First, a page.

It’s been said that if everything is the mission, then nothing is. There are things that the church can do, but those things should not be confused with the what the church must do. The church’s mission is to make disciples of Jesus Christ. Most would agree on that. But while we agree that’s what we must do, we still have to be careful that we stay ON MISSION, that we not get distracted away from our central calling of disciple-making.
Jared Wilson offers 10 common hazards we can fall into that can get a church off of our mission in this helpful post:
10…common ways churches engage in “mission drift.”
1. They over-program.
In this way, we mistake activity for mission and busy-ness for fruitfulness. And while Christians fellowshiping and “doing life” with each other is important, some churches fill the calendar with so many programs and meetings, etc. that their people have little to no margin to be on mission.
2. They pour all their energy into the weekend service.
For many churches, the extent of their weekly thinking, planning, strategy, creativity, etc. is channeled into the production of the weekend gathering. They justify this inward focus by trying to design this service as evangelistically and seeker-minded as possible, but it effectively turns the “go and tell” of mission into the “come and see” of attraction.
3. They use too much insider lingo.
The church service in particular is biblically for the Christian, but the New Testament still tells us it ought to be intelligible to “outsiders.” Some churches communicate only “inside baseball” in their services and groups so that it becomes difficult for interested unbelievers to follow and seek to understand.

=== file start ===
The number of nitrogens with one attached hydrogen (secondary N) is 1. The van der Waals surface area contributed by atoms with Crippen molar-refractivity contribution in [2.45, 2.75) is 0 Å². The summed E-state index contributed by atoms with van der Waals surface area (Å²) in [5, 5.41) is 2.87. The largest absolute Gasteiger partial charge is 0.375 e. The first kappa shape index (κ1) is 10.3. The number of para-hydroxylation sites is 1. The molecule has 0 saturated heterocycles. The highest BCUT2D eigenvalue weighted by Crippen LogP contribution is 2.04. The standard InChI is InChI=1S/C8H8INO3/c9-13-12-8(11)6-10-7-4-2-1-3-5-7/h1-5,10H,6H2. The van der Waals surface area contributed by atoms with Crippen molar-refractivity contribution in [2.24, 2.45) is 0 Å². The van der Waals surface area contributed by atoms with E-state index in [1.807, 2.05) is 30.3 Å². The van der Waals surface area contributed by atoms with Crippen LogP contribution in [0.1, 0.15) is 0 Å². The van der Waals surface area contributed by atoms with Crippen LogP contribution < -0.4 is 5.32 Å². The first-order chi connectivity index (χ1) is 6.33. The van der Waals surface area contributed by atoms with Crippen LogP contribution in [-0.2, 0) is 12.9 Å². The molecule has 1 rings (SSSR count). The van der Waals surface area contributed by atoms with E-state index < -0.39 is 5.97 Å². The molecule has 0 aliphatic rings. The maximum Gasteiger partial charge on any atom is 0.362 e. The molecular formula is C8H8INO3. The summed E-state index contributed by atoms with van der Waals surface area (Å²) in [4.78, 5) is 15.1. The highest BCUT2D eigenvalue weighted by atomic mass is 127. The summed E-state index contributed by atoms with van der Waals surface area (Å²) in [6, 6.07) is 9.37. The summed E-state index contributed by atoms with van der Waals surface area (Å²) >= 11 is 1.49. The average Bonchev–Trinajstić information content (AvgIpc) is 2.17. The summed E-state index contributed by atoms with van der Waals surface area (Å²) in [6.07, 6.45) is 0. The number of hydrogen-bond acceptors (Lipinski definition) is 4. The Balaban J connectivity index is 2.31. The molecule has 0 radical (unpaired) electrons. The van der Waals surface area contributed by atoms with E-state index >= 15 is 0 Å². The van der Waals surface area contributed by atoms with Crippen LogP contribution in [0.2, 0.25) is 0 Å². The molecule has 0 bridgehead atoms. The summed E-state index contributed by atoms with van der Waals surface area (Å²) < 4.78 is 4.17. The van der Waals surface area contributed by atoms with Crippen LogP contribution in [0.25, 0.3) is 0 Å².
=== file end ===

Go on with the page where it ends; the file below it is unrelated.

4. They are just plain unwelcoming.
We all know about churches that don’t acknowledge visitors. There are also community groups that don’t have an open door for curious unbelievers and other visitors. There are people who look down their noses if someone is in their parking space or pew. Some church communities just aren’t interested in growing or reaching out.
5. They are preoccupied with politics.
Their pastors are too busy culture-warring to be soul-winning and their people are too busy arguing about who should be President to consider how their anger and worry might (or might not) adorn the gospel.
6. They are still stuck in the past, culturally speaking.
Some churches look frozen in time. While there are lots of rich things from our history and tradition worth holding onto, having a church that looks like it stepped out of a time machine in the 1970s probably isn’t it. Some churches are so committed to preserving how they’ve always been, they cannot adequately contextualize the gospel for their communities today.
7. They’re trying to re-create the past.
Some churches have moved on from the past, but are desperate to get it back. But a church can kill its future by constantly trying to recapture “the good ol’ days,” mainly because this is an inward focus and also because outsiders, visitors, and the lost don’t care one bit about your church’s “good ol’ days.”
8. They are preoccupied with social justice causes but not doctrine.
Meeting people’s felt needs and addressing systemic, cultural ills can be biblical and valid implications of the gospel, but a lot of churches forget the gospel part. They trade in the primary purpose of the gospel for its implications. This is a particularly deceptive mode to be in, because socially-conscious churches look like they’re on mission. But if the gospel is not at the center of what we say and do, it’s not God’s mission that we’re on.
9. They are doctrinally rigorous but socially withdrawn.
The opposite of the above problem. These churches are hearers of the word only. Sometimes they are so suspicious of “social justice” and the “social gospel” that they’d rather die than be caught making a concerted effort to care for the poor, the widow, and the orphan.
10. They are divided or otherwise riddled with conflict and power plays.
Some churches are fertile ground for power-hungry folks or divisive personalities jockeying for position. In many of these churches, the leaders may be interested in kingdom mission but find that so much of their energy is occupied in mediating arguments, managing contentious member meetings, defending themselves, or just trying to keep the peace. In these cases, people have forgotten what a church is even for.